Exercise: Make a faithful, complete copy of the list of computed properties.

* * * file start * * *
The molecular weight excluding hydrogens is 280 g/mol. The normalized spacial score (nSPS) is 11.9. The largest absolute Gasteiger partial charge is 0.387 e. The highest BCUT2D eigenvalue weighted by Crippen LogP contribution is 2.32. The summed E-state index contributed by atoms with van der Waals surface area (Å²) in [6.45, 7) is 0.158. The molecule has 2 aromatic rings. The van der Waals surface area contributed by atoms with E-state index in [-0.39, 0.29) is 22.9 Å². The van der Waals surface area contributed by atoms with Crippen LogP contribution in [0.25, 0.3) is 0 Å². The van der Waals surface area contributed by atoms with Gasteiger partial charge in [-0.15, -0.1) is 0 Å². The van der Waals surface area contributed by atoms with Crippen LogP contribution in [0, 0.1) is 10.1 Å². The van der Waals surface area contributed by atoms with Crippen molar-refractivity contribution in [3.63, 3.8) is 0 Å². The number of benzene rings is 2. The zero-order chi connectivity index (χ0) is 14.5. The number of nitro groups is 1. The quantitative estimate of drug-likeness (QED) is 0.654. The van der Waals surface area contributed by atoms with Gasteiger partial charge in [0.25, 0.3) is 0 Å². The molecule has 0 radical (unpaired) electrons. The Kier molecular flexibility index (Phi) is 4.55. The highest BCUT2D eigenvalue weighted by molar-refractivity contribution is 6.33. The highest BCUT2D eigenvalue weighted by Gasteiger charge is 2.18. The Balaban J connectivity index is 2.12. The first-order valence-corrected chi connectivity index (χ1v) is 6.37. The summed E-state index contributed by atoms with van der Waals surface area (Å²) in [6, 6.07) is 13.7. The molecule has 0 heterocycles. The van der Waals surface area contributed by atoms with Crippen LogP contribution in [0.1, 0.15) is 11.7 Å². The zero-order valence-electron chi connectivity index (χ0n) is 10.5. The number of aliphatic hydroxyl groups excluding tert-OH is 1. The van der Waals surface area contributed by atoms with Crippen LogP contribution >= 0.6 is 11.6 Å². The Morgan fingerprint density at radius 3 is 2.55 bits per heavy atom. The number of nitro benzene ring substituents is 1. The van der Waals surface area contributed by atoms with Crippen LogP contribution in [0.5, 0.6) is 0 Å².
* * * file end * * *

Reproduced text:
The molecular weight excluding hydrogens is 280 g/mol. The normalized spacial score (nSPS) is 11.9. The largest absolute Gasteiger partial charge is 0.387 e. The highest BCUT2D eigenvalue weighted by Crippen LogP contribution is 2.32. The summed E-state index contributed by atoms with van der Waals surface area (Å²) in [6.45, 7) is 0.158. The molecule has 2 aromatic rings. The van der Waals surface area contributed by atoms with E-state index in [-0.39, 0.29) is 22.9 Å². The van der Waals surface area contributed by atoms with Crippen LogP contribution in [0.25, 0.3) is 0 Å². The van der Waals surface area contributed by atoms with Gasteiger partial charge in [-0.15, -0.1) is 0 Å². The van der Waals surface area contributed by atoms with Crippen LogP contribution in [0, 0.1) is 10.1 Å². The van der Waals surface area contributed by atoms with Crippen molar-refractivity contribution in [3.63, 3.8) is 0 Å². The number of benzene rings is 2. The zero-order chi connectivity index (χ0) is 14.5. The number of nitro groups is 1. The quantitative estimate of drug-likeness (QED) is 0.654. The van der Waals surface area contributed by atoms with Gasteiger partial charge in [0.25, 0.3) is 0 Å². The molecule has 0 radical (unpaired) electrons. The Kier molecular flexibility index (Phi) is 4.55. The highest BCUT2D eigenvalue weighted by molar-refractivity contribution is 6.33. The highest BCUT2D eigenvalue weighted by Gasteiger charge is 2.18. The Balaban J connectivity index is 2.12. The first-order valence-corrected chi connectivity index (χ1v) is 6.37. The summed E-state index contributed by atoms with van der Waals surface area (Å²) in [6, 6.07) is 13.7. The molecule has 0 heterocycles. The van der Waals surface area contributed by atoms with Crippen LogP contribution in [0.1, 0.15) is 11.7 Å². The zero-order valence-electron chi connectivity index (χ0n) is 10.5. The number of aliphatic hydroxyl groups excluding tert-OH is 1. The van der Waals surface area contributed by atoms with Crippen LogP contribution >= 0.6 is 11.6 Å². The Morgan fingerprint density at radius 3 is 2.55 bits per heavy atom. The number of nitro benzene ring substituents is 1. The van der Waals surface area contributed by atoms with Crippen LogP contribution in [0.5, 0.6) is 0 Å².